By David Mayen Ayarbior, Juba, South Sudan
July 26, 2015 (SSB) —- In part one of this intended series of short articles on S. Sudan’s accession to EAC we have seen the basic elements of two key perspectives on whether South Sudan should or should not join the regional economic block. The group against accession argues from a market-access perspective, which holds that producers of goods invariably benefit more than consumers; while the group for accession argues from the trickle down effect perspective of economic growth, which holds that regional prosperity will surely engulf S. Sudan – “the rising tides of economic growth shall lift all boats.”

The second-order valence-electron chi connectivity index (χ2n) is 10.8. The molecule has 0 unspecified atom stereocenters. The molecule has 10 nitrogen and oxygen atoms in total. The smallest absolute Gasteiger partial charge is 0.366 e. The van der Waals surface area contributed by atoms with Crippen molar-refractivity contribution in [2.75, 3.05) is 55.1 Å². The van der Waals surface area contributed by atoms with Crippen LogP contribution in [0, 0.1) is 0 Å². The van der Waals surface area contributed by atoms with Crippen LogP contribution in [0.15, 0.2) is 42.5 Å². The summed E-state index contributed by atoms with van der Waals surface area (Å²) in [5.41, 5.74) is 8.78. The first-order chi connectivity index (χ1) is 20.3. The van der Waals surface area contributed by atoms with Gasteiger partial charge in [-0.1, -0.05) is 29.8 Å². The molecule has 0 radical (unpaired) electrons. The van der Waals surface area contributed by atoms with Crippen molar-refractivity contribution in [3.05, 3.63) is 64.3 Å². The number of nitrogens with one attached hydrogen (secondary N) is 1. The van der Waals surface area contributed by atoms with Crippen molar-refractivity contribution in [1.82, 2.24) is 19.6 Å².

Weighing the merits and demerits of those two perspectives is informed by the fact that once S. Sudan joins EAC, there are implications which will continue even if it later decided to opt out, if not sent out. If it later finds out the hard way that the decision to accede to the regional market was hasty, there will be no Germany to keep on pumping billions of EAC shillings or U.S. dollars into the ‘blood streams’ of its collapsing or colonized economy. On its way out, it will either be given a golden coffin to carry home as royalty or, God forbid, sent out in that very coffin with the hope that, like Jesus, it finds its own way to resurrect and start again as an “independent” state with huge debts to pay and middle industrial class to create.